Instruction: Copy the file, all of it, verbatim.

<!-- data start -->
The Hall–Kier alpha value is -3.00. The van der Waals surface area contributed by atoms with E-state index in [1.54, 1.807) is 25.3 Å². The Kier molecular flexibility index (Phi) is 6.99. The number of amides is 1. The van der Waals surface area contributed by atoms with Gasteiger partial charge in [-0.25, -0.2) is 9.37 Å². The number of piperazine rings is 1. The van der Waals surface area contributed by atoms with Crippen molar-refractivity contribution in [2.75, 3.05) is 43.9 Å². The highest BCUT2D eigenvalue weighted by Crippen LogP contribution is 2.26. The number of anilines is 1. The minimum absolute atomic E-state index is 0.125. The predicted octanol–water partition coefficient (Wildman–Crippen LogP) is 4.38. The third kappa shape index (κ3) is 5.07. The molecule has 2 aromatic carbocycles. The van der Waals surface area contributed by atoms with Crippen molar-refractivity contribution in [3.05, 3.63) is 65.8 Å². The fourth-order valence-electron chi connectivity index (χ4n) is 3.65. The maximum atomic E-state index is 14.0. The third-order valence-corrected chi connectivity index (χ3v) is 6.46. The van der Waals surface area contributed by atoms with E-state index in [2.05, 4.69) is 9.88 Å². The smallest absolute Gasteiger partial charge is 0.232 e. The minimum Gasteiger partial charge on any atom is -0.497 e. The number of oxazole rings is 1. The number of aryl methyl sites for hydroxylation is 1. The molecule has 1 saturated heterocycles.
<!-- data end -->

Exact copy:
The Hall–Kier alpha value is -3.00. The van der Waals surface area contributed by atoms with E-state index in [1.54, 1.807) is 25.3 Å². The Kier molecular flexibility index (Phi) is 6.99. The number of amides is 1. The van der Waals surface area contributed by atoms with Gasteiger partial charge in [-0.25, -0.2) is 9.37 Å². The number of piperazine rings is 1. The van der Waals surface area contributed by atoms with Crippen molar-refractivity contribution in [2.75, 3.05) is 43.9 Å². The highest BCUT2D eigenvalue weighted by Crippen LogP contribution is 2.26. The number of anilines is 1. The minimum absolute atomic E-state index is 0.125. The predicted octanol–water partition coefficient (Wildman–Crippen LogP) is 4.38. The third kappa shape index (κ3) is 5.07. The molecule has 2 aromatic carbocycles. The van der Waals surface area contributed by atoms with Crippen molar-refractivity contribution in [3.05, 3.63) is 65.8 Å². The fourth-order valence-electron chi connectivity index (χ4n) is 3.65. The maximum atomic E-state index is 14.0. The third-order valence-corrected chi connectivity index (χ3v) is 6.46. The van der Waals surface area contributed by atoms with E-state index in [2.05, 4.69) is 9.88 Å². The smallest absolute Gasteiger partial charge is 0.232 e. The minimum Gasteiger partial charge on any atom is -0.497 e. The number of oxazole rings is 1. The number of aryl methyl sites for hydroxylation is 1. The molecule has 1 saturated heterocycles.